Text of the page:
organizations of slum dwellers and supporting non-governmental organizations. The body is
responsible for assisting nations monitor and attain the target. However, most work so far
seems to conceptualising and reporting the problem, although this is an important first
step. Individual governments must rely on their own actions, without any combined effort
on the part of the international community.
Despite some proclaimed success, critics argue that rather than translating into sustainable
improvement in the lives of slum dwellers, the program results in slum eradication and
elimination, delivering mass evictions (whether legal or not) and little resolution of the
problem. They argue that governments have failed to distinguish between the normative
title of the program and the operational target set down in the MDGs, opting for quick fix
options rather than making progress on addressing underlying issues linked to slum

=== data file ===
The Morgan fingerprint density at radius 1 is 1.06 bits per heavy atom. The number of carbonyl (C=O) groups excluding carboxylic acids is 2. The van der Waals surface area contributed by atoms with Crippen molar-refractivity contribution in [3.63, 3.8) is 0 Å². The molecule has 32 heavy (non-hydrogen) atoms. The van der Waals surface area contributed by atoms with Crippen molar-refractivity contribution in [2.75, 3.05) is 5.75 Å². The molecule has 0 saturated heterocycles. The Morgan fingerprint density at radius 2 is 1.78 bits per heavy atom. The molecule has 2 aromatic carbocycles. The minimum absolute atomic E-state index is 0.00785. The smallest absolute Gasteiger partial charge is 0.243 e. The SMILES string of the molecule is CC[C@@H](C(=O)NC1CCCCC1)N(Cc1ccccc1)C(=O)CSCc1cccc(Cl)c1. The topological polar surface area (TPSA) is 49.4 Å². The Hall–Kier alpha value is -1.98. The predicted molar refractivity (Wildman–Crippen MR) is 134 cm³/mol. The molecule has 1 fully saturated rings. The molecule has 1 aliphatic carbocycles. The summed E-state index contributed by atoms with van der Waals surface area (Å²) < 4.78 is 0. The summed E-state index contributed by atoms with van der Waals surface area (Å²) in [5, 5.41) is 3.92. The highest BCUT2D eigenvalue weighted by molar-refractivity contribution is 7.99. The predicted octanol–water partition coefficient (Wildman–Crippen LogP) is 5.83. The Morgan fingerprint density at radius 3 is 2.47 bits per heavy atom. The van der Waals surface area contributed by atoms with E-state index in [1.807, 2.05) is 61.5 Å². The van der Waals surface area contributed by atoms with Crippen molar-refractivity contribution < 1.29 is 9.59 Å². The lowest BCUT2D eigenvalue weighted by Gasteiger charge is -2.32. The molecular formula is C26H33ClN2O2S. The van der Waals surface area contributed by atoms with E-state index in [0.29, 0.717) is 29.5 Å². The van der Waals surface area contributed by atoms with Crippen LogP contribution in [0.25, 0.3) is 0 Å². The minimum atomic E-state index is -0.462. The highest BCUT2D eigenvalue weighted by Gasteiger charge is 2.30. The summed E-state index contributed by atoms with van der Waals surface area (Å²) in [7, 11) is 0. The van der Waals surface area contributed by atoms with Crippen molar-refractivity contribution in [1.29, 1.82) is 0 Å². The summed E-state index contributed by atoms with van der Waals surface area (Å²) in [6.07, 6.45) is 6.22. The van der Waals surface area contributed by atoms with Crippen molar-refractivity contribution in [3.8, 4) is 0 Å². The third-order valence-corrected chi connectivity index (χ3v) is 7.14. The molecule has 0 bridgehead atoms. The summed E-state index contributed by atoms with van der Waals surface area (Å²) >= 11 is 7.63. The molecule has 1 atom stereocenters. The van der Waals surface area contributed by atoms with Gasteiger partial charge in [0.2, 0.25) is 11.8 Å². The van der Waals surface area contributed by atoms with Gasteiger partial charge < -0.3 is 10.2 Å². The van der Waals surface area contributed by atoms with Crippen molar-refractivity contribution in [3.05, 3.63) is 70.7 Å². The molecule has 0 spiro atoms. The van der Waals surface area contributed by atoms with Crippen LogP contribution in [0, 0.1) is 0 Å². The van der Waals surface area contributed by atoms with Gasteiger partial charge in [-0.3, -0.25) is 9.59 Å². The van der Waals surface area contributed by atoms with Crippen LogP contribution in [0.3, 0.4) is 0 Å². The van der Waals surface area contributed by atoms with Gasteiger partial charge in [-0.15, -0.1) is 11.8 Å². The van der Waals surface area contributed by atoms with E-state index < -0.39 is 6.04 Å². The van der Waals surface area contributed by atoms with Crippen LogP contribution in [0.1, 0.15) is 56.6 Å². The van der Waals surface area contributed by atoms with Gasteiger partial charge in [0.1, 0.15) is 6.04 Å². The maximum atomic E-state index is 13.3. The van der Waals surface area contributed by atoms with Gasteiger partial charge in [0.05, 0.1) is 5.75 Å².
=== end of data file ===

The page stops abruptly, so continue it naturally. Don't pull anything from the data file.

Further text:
propagation. Instead, occupants are disempowered, displaced, and the problems that
existed in the slum communities still remain.
Furthermore, questions have been posed as to whether target-setting is an appropriate
means of responding to slums. These arguments highlight the unrealistic nature of the
goals established, given the growing rate of slums, and also emphasise that the formation
of new slums merely means forcing poverty into other forms of inadequate housing, as yet
not labelled slums, suggesting that a more appropriate outcome than eradication of slums
may be governance structures and approaches at the country and city levels that recognize
and manage today's and future informal settlements. Rather than “Cities Without Slums”
the campaign should be “Cities Recognising Slums”.